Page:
• Maybe we will do that simple and robust.

    Chip tends to simplify to the nubs people really need. This conversation is high value IMHO.

    So far, the accessible core of SPIN is not impacted. Good.
  • The key is limits. Pick the right ones and a whole lot people want becomes possible, perhaps not always optimal. We need the very best bits framed to keep people out of trouble and give them a shot at reusing what others have done.
  • Knowing how methods are tracked in Spin and how they are called, I don't think multiple interfaces would be all that nasty.
    It's just index remapping, so the objects would have a table of interface offsets, each entry is an interface ID and an offset into the object's main method table.
    It requires a lookup my interface ID, and an extra indirection on the call (p1 spin calls to child objects are already a double indirection).

    This might even be able to be made simpler given a bit more thought and compiler work.
  • potatoheadpotatohead Posts: 10,222
    edited 2017-02-28 15:53
    On a high level view, doing this work will expand SPIN plus PASM both directions.

    The nature of the hardware gets us real time and does so in a pretty clean, reusable way. Low level is right there. Pretty easy.

    Going this direction means both more complex and big programs dynamically loaded and or generated if desired. But it can also mean more directly reusing PASM too. Plug n play.

    It also gets us Chips vision of exploring objects conversationally too.

    Could be really good.
  • Roy Eltham wrote: »
    Knowing how methods are tracked in Spin and how they are called, I don't think multiple interfaces would be all that nasty.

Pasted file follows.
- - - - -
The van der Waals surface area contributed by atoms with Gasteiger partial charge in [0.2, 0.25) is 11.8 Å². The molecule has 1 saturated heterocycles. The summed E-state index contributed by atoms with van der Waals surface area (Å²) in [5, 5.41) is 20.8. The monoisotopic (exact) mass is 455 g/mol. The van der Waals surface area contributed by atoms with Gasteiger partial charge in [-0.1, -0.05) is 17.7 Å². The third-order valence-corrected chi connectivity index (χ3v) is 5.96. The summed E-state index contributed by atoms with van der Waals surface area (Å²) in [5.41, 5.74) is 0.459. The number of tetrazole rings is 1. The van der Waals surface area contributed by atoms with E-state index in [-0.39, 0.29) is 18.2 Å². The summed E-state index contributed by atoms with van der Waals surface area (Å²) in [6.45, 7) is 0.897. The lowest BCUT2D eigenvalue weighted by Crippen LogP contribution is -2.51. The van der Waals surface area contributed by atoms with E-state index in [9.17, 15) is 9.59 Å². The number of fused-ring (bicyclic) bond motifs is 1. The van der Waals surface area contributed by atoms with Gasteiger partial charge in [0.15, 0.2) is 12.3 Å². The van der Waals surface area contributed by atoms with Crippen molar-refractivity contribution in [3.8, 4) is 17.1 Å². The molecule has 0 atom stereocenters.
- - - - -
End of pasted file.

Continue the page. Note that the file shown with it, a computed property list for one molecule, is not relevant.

It's just index remapping, so the objects would have a table of interface offsets, each entry is an interface ID and an offset into the object's main method table.
    It requires a lookup my interface ID, and an extra indirection on the call (p1 spin calls to child objects are already a double indirection).

    This might even be able to be made simpler given a bit more thought and compiler work.

    I think as long as the compiler knows the (real) type of the object finding the interface should be easy. Otherwise, though, there could be a problem. For handling objects as function parameters, I think this means:

    (a) provide explicit types for the function parameter, so the compiler knows which interface of a multi-interface object to pass to the function; or
    (b) make the compiler smart enough to be able to infer the function parameter types; this probably requires putting some restrictions on what you can do with parameters; or
    (c) put some kind of tagging into the objects in memory, so that at run time given a pointer to an object we can find the appropriate interface (so for example in a vga object the "Output" interface is the first pointer in the vtable, since vga only implements one interface, whereas in a serial object it may be the second pointer since serial implements both "Input" and "Output"); or
    (d) don't allow objects as function parameters. Inheritence would still allow us to do many things at compile time (the "hex" object becomes a "hex" interface that output objects would have to implement), but this would be pretty restrictive.

    Am I missing something? A worked example would probably be helpful.

    Thanks,
    Eric
  • cgracey wrote: »
    Question, is there any realistic need for thousands of instances of a particular object? Might even 256 be excessive?